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Children’s privacy in the age of artificial intelligence

Organization

Canadian Standards Association (CSA Group)

Published

2021

Project Leader(s)

Nicki Islic

Summary

Artificial intelligence (AI) is playing a growing role in children’s lives, fundamentally reshaping their everyday experiences and places – from their homes, to their schools, to other public services and spaces. Used responsibly, AI technology has remarkable potential to improve children’s well-being. However, according to this research, without effective interventions, the risks to children’s privacy from AI may have important and negative impacts on children’s present and future lives. Despite these risks, Canadian policy responses to AI and digital privacy protection remain adult-centric, overlooking the specific privacy rights, distinct needs, and unique circumstances of children. This project shows that targeted action is needed to address this critical policy gap.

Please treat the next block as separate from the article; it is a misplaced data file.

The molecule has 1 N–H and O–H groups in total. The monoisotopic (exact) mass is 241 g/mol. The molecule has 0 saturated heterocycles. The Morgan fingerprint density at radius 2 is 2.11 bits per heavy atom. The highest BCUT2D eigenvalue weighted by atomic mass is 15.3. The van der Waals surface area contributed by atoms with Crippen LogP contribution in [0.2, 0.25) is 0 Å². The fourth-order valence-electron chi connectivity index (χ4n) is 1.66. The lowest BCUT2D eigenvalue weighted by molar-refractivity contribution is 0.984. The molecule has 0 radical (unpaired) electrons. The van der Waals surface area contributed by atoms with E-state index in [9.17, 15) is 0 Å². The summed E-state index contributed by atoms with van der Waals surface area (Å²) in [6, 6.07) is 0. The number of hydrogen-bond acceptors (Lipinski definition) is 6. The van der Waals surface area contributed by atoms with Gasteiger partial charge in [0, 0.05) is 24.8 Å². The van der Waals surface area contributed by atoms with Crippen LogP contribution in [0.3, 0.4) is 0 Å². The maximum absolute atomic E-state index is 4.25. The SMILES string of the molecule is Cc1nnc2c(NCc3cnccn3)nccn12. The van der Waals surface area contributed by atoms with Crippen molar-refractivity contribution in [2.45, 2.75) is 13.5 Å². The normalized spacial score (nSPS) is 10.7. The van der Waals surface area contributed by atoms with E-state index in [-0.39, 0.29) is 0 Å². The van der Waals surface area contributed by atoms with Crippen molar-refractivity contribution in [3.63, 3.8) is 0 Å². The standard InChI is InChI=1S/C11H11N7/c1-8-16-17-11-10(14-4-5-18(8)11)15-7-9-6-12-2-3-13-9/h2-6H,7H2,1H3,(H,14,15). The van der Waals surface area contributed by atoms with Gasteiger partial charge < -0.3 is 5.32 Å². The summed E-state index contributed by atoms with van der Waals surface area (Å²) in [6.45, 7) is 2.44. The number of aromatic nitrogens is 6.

Three main areas of risk to children’s privacy from AI are described: Data risks, function risks, and oversight risks. AI requires a great deal of information which it uses to make decisions in ways that can be hard for humans to understand or reverse, and the decisions made by AI can have profound impacts for children’s lives and opportunities. To address these risks, the report outlines recommended policy interventions throughout the AI “life cycle,” from the design of AI, through the adoption and use of technology, to systems of oversight and accountability. For all recommended actions, policymakers must consider the unique needs of children and involve children themselves in policy development.

A full report has been published along with a two-page placemat infographic and a summary for policymakers. This report builds on CSA Group’s previous work, Children’s Safety and Privacy in the Digital Age.

Project deliverables are available in the following language(s)

English

OPC Funded Project

This project received funding support through the Office of the Privacy Commissioner of Canada’s Contributions Program. The opinions expressed in the summary and report(s) are those of the authors and do not necessarily reflect those of the Office of the Privacy Commissioner of Canada. Summaries have been provided by the project authors. Please note that the projects appear in their language of origin.

Contact Information

Nicki Islic, Manager, Strategic Initiatives
CSA Group
178 Rexdale Blvd., Toronto, ON M9W 1R3
Email: Nicki.islic@csagroup.org
Telephone: (416) 474-2610

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